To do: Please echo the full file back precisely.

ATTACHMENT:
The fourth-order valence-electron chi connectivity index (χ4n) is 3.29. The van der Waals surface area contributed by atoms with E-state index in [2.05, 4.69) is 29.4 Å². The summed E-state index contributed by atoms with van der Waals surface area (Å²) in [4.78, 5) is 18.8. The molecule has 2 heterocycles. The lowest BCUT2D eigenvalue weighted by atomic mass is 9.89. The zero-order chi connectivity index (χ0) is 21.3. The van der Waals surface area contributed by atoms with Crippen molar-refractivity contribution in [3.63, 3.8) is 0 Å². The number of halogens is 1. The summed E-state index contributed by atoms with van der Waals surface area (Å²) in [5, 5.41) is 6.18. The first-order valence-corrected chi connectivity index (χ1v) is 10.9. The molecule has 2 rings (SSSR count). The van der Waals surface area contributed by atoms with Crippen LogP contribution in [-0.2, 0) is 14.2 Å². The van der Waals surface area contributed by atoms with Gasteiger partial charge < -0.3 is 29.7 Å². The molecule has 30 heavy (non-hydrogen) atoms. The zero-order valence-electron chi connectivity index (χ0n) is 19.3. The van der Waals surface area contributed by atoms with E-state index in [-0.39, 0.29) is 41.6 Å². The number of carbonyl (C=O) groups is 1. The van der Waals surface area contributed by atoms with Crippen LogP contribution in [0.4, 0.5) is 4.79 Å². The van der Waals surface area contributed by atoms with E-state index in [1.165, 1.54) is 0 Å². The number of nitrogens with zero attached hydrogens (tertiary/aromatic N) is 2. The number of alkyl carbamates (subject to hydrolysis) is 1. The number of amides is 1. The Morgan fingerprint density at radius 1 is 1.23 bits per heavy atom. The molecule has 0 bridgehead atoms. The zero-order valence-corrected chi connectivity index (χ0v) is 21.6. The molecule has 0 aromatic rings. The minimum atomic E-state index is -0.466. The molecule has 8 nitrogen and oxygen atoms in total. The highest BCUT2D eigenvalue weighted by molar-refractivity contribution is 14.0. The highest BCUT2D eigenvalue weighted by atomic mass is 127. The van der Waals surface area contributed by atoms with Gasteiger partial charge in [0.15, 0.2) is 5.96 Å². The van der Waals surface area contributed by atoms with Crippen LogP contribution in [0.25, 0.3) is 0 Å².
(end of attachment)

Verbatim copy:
The fourth-order valence-electron chi connectivity index (χ4n) is 3.29. The van der Waals surface area contributed by atoms with E-state index in [2.05, 4.69) is 29.4 Å². The summed E-state index contributed by atoms with van der Waals surface area (Å²) in [4.78, 5) is 18.8. The molecule has 2 heterocycles. The lowest BCUT2D eigenvalue weighted by atomic mass is 9.89. The zero-order chi connectivity index (χ0) is 21.3. The van der Waals surface area contributed by atoms with Crippen molar-refractivity contribution in [3.63, 3.8) is 0 Å². The number of halogens is 1. The summed E-state index contributed by atoms with van der Waals surface area (Å²) in [5, 5.41) is 6.18. The first-order valence-corrected chi connectivity index (χ1v) is 10.9. The molecule has 2 rings (SSSR count). The van der Waals surface area contributed by atoms with Crippen LogP contribution in [-0.2, 0) is 14.2 Å². The van der Waals surface area contributed by atoms with Gasteiger partial charge < -0.3 is 29.7 Å². The molecule has 30 heavy (non-hydrogen) atoms. The zero-order valence-electron chi connectivity index (χ0n) is 19.3. The van der Waals surface area contributed by atoms with E-state index in [-0.39, 0.29) is 41.6 Å². The number of carbonyl (C=O) groups is 1. The van der Waals surface area contributed by atoms with Crippen LogP contribution in [0.4, 0.5) is 4.79 Å². The van der Waals surface area contributed by atoms with E-state index in [1.165, 1.54) is 0 Å². The number of nitrogens with zero attached hydrogens (tertiary/aromatic N) is 2. The number of alkyl carbamates (subject to hydrolysis) is 1. The number of amides is 1. The Morgan fingerprint density at radius 1 is 1.23 bits per heavy atom. The molecule has 0 bridgehead atoms. The zero-order valence-corrected chi connectivity index (χ0v) is 21.6. The molecule has 0 aromatic rings. The minimum atomic E-state index is -0.466. The molecule has 8 nitrogen and oxygen atoms in total. The highest BCUT2D eigenvalue weighted by molar-refractivity contribution is 14.0. The highest BCUT2D eigenvalue weighted by atomic mass is 127. The van der Waals surface area contributed by atoms with Gasteiger partial charge in [0.15, 0.2) is 5.96 Å². The van der Waals surface area contributed by atoms with Crippen LogP contribution in [0.25, 0.3) is 0 Å².